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The business case for AI in healthcare

February 05, 2024
Artificial Intelligence

AI is a foundational technology, so its use cases span everything from administration to patient care to supply chain management to population health, and more. Where you have a lot of data (almost everywhere in healthcare) there will be opportunities for intelligent automation using AI. Some of the initial use cases that have seen some adoption include assistance in reading radiology scans, administrative workflows such as prior authorization and coding, operational use cases in hospitals, intensive care clinical use cases, patient engagement, and more. Each one of these use cases can have significant economic benefits for health systems. For example, the radiology use cases are very strong as the technology will serve as an immediate screener for critical findings on radiology scans and can alert the medical team to immediately check the images to confirm the presence of abnormalities and intervene in a timely manner. This can potentially improve patient outcomes, improve the workflow of the clinicians, and be used to attract more patients with conditions like stroke, trauma, and the critically ill.

I personally believe that the initial use cases that can have significant business benefits are the administrative and operational use cases. Although some may not get as excited about these use cases, I think they are an excellent way to get started. They are lower risk and if the data is not as ready or if technology is not fully mature, they can still provide benefits and not risk any clinical harm to the patients. Also, given the serious shortage of resources and the burned-out staff, helping them with documentation, coding, prior authorization workflows, generating patient communication material and referral letters, etc would be of great value. Revenue cycle management is a critical function for health systems and improving it using AI is within reach. Given the improvement in natural language processing using the large language models that underpin generative AI, these administrative and operational use cases can start to provide benefits in a reasonable amount of time. For executives who want to get started with AI and are trying to decide how and with what use case, they represent an excellent and safe place to start.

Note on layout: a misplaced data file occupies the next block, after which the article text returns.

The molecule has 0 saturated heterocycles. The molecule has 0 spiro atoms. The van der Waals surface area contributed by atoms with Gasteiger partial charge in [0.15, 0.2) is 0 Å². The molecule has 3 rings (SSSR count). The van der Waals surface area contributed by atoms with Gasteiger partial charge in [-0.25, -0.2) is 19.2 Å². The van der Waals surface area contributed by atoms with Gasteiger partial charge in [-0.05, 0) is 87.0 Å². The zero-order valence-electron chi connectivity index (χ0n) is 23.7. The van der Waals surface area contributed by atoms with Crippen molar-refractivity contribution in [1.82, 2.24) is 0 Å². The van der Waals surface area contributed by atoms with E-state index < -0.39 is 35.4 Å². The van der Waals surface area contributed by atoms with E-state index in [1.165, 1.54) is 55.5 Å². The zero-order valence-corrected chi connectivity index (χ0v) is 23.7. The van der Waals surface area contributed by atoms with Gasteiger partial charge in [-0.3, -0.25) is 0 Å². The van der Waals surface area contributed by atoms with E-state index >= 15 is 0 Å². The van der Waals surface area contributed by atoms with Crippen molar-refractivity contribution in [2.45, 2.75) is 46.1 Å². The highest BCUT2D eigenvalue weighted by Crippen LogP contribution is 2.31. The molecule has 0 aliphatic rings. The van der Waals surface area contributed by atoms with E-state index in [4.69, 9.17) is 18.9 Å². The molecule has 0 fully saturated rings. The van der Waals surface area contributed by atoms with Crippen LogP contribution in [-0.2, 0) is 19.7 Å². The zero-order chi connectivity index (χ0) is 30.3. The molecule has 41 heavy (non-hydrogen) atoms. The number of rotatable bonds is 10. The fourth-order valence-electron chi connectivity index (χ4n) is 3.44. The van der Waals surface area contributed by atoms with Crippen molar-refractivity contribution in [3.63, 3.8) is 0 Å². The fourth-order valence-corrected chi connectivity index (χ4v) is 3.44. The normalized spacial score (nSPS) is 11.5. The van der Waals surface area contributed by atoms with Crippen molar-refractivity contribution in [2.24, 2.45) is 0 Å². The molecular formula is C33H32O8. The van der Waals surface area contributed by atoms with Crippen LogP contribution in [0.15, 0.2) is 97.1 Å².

It is important to establish clear criteria for evaluating the potential use cases and the specific companies under consideration. In AI Doctor, I lay out guidelines for executives as they evaluate AI solutions. These guidelines assess the potential economic impact of the use case, availability of the needed data, workflow implications, potential for insurance reimbursement, total cost of ownership, governance requirements, complexity of implementation, the product’s track record with similar customers, level of evidence for the product to date, and more. Although this type of assessment may require cross-functional teams from the organization, as well as potential help from consultants and contractors, it will pay huge dividends when the right use cases are prioritized, and the organization gains clear benefits from its investments.

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